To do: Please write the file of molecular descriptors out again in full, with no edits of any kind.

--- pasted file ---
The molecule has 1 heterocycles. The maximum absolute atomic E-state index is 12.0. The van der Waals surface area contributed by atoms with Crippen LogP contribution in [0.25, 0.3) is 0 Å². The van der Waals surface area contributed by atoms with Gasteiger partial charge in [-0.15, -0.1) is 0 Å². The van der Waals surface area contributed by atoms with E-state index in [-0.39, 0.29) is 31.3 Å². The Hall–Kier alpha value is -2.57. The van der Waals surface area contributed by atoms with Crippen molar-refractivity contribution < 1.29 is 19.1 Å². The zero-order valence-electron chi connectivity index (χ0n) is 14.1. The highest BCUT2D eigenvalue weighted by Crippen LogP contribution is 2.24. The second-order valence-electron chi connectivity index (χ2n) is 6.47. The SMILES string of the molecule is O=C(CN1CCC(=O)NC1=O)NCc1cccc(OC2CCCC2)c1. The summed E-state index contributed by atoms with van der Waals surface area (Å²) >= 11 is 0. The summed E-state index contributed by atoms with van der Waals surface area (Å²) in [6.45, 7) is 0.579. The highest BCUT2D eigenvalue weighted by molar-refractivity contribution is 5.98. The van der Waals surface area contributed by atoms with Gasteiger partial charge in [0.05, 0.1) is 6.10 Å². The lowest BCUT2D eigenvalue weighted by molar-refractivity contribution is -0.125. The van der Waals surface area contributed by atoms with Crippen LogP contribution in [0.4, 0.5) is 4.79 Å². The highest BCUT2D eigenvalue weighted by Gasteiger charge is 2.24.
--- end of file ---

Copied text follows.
The molecule has 1 heterocycles. The maximum absolute atomic E-state index is 12.0. The van der Waals surface area contributed by atoms with Crippen LogP contribution in [0.25, 0.3) is 0 Å². The van der Waals surface area contributed by atoms with Gasteiger partial charge in [-0.15, -0.1) is 0 Å². The van der Waals surface area contributed by atoms with E-state index in [-0.39, 0.29) is 31.3 Å². The Hall–Kier alpha value is -2.57. The van der Waals surface area contributed by atoms with Crippen molar-refractivity contribution < 1.29 is 19.1 Å². The zero-order valence-electron chi connectivity index (χ0n) is 14.1. The highest BCUT2D eigenvalue weighted by Crippen LogP contribution is 2.24. The second-order valence-electron chi connectivity index (χ2n) is 6.47. The SMILES string of the molecule is O=C(CN1CCC(=O)NC1=O)NCc1cccc(OC2CCCC2)c1. The summed E-state index contributed by atoms with van der Waals surface area (Å²) >= 11 is 0. The summed E-state index contributed by atoms with van der Waals surface area (Å²) in [6.45, 7) is 0.579. The highest BCUT2D eigenvalue weighted by molar-refractivity contribution is 5.98. The van der Waals surface area contributed by atoms with Gasteiger partial charge in [0.05, 0.1) is 6.10 Å². The lowest BCUT2D eigenvalue weighted by molar-refractivity contribution is -0.125. The van der Waals surface area contributed by atoms with Crippen LogP contribution in [0.4, 0.5) is 4.79 Å². The highest BCUT2D eigenvalue weighted by Gasteiger charge is 2.24.